It is definitely probable, the senior physician says, that Arafat's food had poison in it, which caused the outbreak of the unknown disease. This physician cites a possible toxin, one that causes the exact symptoms which afflicted Arafat, and which was not examined by the medical team in Paris. The toxin is called ricin; it can be introduced into food and was used as a biological weapon in the attack on the Tokyo subway.
How do you explain the fact that the physicians found no trace of the poison?
"The physicians in Paris looked for toxins, but that was more than two weeks after the dinner, and it is probable that if poison was present in the food it was absorbed quickly into the body, did serious damage and was then excreted - in other words, it disappeared. Moreover, the toxicological laboratories in Paris looked for familiar poisons and could not have looked for something they were not familiar with."
Still, the same physician says, the less likely possibility, of a natural bacterium in the food, cannot be entirely ruled out, "if we assume that the blood tests that were done in Ramallah produced imprecise results because of the lengthy time in getting to Tunisia and that the antibiotics he received came too late."
The Palestinians also prefer the poisoning theory. According to Nasser al-Kidwa, "Every expert we consulted explained that even the simplest poison manufactured by a middling scientist would be difficult to identify for a brilliant scientist."
Al-Kidwa adds, "I cannot say with certainty that Israel murdered him, but I can also not rule out that possibility. After all, the doctors themselves did not rule it out. It is the most reasonable possibility. There are large questions about what happened."
Jibril Rajoub agrees: "Arafat's death was not natural and I do not think that Israel is innocent. Arafat did not die by chance. Someone wanted him dead and took action to cause it." Mohammed Dahlan believes that "Arafat did not die a natural death. The possibility that he was poisoned definitely exists. Whoever wanted to get to him could have done so easily."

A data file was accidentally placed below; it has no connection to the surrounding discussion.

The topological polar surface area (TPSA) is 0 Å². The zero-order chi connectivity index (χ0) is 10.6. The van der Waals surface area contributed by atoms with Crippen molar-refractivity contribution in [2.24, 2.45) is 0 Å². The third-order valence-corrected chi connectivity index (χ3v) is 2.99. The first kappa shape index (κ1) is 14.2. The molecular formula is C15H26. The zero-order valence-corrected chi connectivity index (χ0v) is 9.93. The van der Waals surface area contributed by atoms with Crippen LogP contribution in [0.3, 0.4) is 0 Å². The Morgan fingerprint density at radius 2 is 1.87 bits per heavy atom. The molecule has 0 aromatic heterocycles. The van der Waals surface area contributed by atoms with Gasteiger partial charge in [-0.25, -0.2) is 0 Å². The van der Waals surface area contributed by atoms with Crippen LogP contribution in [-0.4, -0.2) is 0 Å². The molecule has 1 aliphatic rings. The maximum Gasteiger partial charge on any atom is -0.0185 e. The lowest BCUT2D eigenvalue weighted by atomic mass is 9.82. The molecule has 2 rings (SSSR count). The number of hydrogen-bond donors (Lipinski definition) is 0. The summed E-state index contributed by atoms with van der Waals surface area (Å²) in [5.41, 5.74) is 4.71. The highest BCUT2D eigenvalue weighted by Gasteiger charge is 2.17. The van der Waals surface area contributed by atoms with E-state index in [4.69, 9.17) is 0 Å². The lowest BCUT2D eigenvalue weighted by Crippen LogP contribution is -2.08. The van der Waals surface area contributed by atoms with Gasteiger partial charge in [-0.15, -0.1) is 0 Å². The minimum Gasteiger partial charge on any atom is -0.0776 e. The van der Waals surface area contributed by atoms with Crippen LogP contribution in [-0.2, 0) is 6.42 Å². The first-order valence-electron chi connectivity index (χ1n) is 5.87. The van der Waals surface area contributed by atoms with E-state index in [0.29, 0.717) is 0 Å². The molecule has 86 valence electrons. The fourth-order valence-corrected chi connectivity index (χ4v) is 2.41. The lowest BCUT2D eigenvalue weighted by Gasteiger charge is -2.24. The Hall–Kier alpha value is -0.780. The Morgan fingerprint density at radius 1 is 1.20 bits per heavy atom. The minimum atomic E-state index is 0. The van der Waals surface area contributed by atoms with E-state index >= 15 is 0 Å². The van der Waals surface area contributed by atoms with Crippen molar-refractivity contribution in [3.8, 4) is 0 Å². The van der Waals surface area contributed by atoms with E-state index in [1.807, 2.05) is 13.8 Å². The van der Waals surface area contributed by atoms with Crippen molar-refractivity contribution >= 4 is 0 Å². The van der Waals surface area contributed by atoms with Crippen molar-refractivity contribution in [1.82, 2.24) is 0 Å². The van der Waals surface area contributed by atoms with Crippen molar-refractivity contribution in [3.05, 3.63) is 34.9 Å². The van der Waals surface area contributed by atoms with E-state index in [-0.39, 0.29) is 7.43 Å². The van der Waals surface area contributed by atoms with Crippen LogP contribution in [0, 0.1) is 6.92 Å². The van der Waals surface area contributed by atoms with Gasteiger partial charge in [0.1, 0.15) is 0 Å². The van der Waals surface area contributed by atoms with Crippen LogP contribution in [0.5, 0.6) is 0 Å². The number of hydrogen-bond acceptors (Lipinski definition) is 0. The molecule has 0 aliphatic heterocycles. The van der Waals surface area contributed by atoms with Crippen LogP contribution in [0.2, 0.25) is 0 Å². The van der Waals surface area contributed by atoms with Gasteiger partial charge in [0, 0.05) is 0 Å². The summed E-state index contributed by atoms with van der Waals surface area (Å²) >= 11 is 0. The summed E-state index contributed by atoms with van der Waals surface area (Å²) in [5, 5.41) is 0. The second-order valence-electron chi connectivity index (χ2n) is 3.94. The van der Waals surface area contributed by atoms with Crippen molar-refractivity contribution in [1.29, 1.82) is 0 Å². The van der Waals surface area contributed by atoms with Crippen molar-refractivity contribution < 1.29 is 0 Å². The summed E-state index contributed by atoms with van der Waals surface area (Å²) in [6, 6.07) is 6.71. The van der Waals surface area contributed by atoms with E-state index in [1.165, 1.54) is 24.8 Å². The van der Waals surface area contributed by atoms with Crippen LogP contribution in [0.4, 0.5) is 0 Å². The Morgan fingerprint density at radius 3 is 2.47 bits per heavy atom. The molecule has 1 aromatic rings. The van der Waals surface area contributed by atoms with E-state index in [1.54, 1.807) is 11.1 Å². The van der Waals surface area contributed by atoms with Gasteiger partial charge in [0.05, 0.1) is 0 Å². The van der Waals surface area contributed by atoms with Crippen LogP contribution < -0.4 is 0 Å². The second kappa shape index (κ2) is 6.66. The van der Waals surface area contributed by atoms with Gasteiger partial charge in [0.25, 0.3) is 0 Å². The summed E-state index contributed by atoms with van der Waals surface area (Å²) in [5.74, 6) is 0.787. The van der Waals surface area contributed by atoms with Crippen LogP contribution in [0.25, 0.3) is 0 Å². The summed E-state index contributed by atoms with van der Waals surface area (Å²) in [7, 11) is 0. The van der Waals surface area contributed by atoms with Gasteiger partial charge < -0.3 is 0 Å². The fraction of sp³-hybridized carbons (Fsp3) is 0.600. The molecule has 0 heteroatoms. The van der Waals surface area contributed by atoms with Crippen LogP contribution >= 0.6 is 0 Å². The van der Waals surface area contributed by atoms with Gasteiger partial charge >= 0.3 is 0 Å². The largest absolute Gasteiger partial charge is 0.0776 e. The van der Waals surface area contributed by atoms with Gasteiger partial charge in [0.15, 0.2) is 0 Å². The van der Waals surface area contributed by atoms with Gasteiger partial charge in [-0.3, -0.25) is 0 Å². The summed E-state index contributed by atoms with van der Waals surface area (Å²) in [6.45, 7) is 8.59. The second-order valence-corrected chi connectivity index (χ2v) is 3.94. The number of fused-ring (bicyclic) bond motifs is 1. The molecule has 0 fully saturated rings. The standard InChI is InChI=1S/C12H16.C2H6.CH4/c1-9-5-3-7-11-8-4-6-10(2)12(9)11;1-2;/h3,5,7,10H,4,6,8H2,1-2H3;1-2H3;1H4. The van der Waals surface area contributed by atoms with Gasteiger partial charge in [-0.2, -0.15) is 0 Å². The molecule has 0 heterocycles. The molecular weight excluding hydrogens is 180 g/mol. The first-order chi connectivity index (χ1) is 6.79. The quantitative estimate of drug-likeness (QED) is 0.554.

Arafat's aides note that the security arrangements around the Rais were pitiful. He received sweets (such as chocolate and halva) from hundreds of visitors, as well as medicines. Arafat was vulnerable to being hurt by pins which people affixed to his clothing and gladly received gifts without any control. After his death, the Palestinian Presidential Guard conducted an investigation to examine the possibility that he had been poisoned.
Among those who were questioned were the cooks who prepared Arafat's food and the officials who had access to him. The investigation ruled out the possibility that his food was poisoned, because many others also partook of the portions that were prepared for the Rais. However, the possibility of poisoning by means of the sweets or the medicines he received was not ruled out. In the light of the many rumors about poisoning, the PA decided to establish a special commission of inquiry to investigate the circumstances of Arafat's death, but as of the summer of 2005 its conclusions had not been published.
There are some Palestinians who suspect that it was not necessarily Israelis who were responsible for Arafat's death. "I refused to cooperate with the commission of inquiry," says Arafat's personal physician, Dr. al-Kurdi. "It was clear to me that the establishment of the commission of inquiry was in fact an attempt to prevent or delay the publication of the conclusions. The most basic method that could have been used to discover the circumstances of death was an autopsy. That was not done, and those circumstances are very suspicious. I continue to believe that Arafat was poisoned - all the symptoms attest to that."